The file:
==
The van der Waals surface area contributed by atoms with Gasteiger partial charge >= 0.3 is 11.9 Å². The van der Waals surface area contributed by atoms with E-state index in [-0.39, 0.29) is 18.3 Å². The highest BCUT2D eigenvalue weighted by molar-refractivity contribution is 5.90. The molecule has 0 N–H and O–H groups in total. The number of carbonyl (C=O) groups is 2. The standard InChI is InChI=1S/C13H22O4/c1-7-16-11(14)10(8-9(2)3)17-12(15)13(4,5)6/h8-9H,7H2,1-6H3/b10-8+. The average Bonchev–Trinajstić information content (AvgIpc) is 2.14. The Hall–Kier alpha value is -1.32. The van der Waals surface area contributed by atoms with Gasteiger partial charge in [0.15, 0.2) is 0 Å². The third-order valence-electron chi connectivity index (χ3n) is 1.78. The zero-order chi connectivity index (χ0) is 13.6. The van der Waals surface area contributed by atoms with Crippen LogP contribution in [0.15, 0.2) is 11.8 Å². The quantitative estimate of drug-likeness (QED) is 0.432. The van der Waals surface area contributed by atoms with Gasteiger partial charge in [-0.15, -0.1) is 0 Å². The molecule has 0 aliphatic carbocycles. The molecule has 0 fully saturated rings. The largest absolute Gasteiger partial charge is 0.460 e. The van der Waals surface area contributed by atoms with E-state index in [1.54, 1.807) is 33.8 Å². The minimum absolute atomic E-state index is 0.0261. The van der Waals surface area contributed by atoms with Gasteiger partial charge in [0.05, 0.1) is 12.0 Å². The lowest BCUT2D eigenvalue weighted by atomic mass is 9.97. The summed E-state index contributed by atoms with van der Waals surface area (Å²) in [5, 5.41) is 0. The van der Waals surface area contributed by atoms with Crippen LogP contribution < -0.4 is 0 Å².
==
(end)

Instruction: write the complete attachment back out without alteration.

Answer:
The van der Waals surface area contributed by atoms with Gasteiger partial charge >= 0.3 is 11.9 Å². The van der Waals surface area contributed by atoms with E-state index in [-0.39, 0.29) is 18.3 Å². The highest BCUT2D eigenvalue weighted by molar-refractivity contribution is 5.90. The molecule has 0 N–H and O–H groups in total. The number of carbonyl (C=O) groups is 2. The standard InChI is InChI=1S/C13H22O4/c1-7-16-11(14)10(8-9(2)3)17-12(15)13(4,5)6/h8-9H,7H2,1-6H3/b10-8+. The average Bonchev–Trinajstić information content (AvgIpc) is 2.14. The Hall–Kier alpha value is -1.32. The van der Waals surface area contributed by atoms with Gasteiger partial charge in [0.15, 0.2) is 0 Å². The third-order valence-electron chi connectivity index (χ3n) is 1.78. The zero-order chi connectivity index (χ0) is 13.6. The van der Waals surface area contributed by atoms with Crippen LogP contribution in [0.15, 0.2) is 11.8 Å². The quantitative estimate of drug-likeness (QED) is 0.432. The van der Waals surface area contributed by atoms with Gasteiger partial charge in [-0.15, -0.1) is 0 Å². The molecule has 0 aliphatic carbocycles. The molecule has 0 fully saturated rings. The largest absolute Gasteiger partial charge is 0.460 e. The van der Waals surface area contributed by atoms with E-state index in [1.54, 1.807) is 33.8 Å². The minimum absolute atomic E-state index is 0.0261. The van der Waals surface area contributed by atoms with Gasteiger partial charge in [0.05, 0.1) is 12.0 Å². The lowest BCUT2D eigenvalue weighted by atomic mass is 9.97. The summed E-state index contributed by atoms with van der Waals surface area (Å²) in [5, 5.41) is 0. The van der Waals surface area contributed by atoms with Crippen LogP contribution < -0.4 is 0 Å².